Photonics COVID-19 project awarded funding by Australia-India Strategic Research Fund
Congratulations to Dr Abel Santos and his project team, whose project "Photonic Viropsy: Harnessing light on chip for precise SARS–CoV–2 diagnosis" has been awarded funding by the Australia-India Strategic Research Fund.
Dr Santos, Senior Lecturer and part of the Scientific Leadership Committee at the Institute for Photonics and Advanced Sensing, along with his colleagues at the University of New South Wales, Monash University, and Griffith University, received funding for the project which uses cutting-edge sensing technology specifically for integrated, precise diagnosis of SARS-CoV-2. This Australian team will be collaborating with researchers at Amity Institute of Nanotechnology, Amity University, and Sir Ganga Ram Hospital in India.
The following media release was issued by the Office of the Hon Karen Andrews MP, Member for McPherson, Varsity Lakes, QLD.
AUSTRALIA AND INDIA PARTNER ON COVID-19 RESEARCH
Australian and Indian researchers will work together to advance COVID-19 screening and study the future health effects of the virus, after a nearly $4 million investment by the Morrison Government.
The Australia-India Strategic Research Fund (AISRF) has funded six new projects, including one to develop COVID-19 diagnostic technologies and another study of the longer-term effects on the hearts and lungs of patients who have recovered.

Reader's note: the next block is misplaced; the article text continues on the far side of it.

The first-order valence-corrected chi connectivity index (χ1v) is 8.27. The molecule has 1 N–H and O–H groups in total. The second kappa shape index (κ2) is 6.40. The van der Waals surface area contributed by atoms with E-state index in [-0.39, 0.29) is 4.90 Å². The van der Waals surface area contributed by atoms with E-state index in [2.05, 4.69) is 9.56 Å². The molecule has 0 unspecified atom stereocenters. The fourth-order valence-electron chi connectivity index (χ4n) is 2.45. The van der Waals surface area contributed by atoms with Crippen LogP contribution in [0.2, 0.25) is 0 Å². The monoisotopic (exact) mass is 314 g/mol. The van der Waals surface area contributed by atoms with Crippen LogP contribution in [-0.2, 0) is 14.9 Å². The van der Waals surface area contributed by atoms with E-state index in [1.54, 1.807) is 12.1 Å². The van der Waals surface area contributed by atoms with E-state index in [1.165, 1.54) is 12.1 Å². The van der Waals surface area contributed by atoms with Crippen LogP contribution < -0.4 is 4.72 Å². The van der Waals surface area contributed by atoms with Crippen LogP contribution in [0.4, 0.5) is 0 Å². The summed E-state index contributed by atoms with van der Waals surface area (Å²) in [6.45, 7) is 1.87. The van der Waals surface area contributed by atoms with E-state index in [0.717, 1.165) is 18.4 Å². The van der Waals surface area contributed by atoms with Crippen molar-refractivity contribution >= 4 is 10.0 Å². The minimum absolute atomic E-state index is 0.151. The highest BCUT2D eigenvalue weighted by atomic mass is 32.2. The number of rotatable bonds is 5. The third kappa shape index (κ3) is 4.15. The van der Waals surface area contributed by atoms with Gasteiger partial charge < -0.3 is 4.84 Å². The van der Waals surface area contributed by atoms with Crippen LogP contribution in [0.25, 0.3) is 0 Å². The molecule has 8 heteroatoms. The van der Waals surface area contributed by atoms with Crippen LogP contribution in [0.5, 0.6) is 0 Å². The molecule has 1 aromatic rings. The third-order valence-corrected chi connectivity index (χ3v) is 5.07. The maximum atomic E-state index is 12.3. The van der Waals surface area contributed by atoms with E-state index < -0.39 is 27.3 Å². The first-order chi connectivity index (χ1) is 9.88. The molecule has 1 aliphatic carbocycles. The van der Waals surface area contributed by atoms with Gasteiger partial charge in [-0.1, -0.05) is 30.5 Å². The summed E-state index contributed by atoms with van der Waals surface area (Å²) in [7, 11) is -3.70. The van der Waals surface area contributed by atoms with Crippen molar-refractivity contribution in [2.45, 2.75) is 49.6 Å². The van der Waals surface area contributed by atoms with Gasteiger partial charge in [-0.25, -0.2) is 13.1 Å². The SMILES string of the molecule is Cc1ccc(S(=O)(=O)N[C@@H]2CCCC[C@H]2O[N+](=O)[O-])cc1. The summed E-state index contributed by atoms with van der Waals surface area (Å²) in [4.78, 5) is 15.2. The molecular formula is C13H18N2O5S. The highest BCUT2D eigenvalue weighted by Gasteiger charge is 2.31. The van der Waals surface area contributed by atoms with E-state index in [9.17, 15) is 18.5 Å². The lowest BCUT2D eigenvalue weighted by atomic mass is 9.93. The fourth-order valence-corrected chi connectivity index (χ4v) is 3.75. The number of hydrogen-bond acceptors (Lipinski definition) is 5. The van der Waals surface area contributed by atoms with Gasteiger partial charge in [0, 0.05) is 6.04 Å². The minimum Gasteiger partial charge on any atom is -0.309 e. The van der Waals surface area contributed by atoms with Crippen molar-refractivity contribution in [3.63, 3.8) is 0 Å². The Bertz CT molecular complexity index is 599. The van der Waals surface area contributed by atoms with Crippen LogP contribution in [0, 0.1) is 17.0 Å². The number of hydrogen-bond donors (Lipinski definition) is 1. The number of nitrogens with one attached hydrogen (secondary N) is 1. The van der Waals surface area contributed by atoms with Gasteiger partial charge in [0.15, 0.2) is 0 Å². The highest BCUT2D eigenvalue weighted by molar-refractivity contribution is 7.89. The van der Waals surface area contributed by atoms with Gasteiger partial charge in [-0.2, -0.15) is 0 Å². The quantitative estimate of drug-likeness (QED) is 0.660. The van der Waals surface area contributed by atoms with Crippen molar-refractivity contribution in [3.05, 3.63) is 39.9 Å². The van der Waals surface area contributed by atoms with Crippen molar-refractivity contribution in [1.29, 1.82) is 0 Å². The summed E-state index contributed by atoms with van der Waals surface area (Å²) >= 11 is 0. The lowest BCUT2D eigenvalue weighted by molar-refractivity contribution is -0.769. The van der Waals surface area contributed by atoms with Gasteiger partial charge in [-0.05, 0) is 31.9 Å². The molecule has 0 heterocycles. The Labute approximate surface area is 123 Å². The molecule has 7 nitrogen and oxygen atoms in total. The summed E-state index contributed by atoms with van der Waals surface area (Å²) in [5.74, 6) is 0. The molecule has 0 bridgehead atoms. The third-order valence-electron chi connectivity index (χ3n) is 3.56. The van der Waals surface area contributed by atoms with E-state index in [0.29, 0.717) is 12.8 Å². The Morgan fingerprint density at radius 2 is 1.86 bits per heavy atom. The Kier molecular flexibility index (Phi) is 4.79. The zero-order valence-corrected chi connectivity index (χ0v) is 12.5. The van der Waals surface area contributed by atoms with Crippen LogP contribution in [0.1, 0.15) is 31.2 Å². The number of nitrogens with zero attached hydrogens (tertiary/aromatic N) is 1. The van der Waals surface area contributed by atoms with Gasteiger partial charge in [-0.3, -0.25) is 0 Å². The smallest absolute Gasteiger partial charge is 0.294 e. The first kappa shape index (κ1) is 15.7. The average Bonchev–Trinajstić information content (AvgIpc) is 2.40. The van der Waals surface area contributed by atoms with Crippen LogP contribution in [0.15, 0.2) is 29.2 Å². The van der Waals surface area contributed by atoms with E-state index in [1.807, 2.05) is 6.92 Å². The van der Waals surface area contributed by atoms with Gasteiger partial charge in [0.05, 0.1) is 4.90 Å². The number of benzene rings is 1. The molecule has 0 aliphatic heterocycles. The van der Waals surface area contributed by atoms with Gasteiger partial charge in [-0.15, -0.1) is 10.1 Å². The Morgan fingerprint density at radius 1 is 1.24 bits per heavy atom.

Other projects will develop risk management systems to protect farmers from disasters associated with climate change and demonstrate how food-drying technology using renewable energy can reduce pollution in the food-processing sector.
Minister for Industry, Science and Technology Karen Andrews said she was pleased that work in these important areas would be able to continue after the COVID-19 pandemic had caused significant delays this year.
“This latest funding will enable Australian and Indian researchers to contribute to the global response to the COVID-19 pandemic, including in crucial screening and diagnostic testing,” Minister Andrews said.
“As a result of our shared commitment to finding answers through science and technology, India and Australia have tackled a number of shared challenges since the AISRF was established in 2006, with important progress made in areas including agriculture, energy and health.
“The Australian Government remains committed to our strong, strategic relationship with India, which provides numerous economic benefits for both countries.”
The Australian recipients are the University of South Australia, the University of Southern Queensland, the University of Technology Sydney, the Metro North Hospital and Health Service in Brisbane, the University of Adelaide, and the University of Western Australia.
In June 2020, the Australian Government announced it would commit a further $15 million to extend the AISRF for another four years to 2024, bringing Australia’s total funding for AISRF grants to nearly $100 million over 18 years. This funding will begin to roll out from the next grant round in 2021.
The AISRF is Australia’s largest fund dedicated to bilateral science collaboration. It helps build links between Australia and India’s top universities, research institutions and the end users of scientific innovation.
For more information on successful projects, visit business.gov.au/aisrf.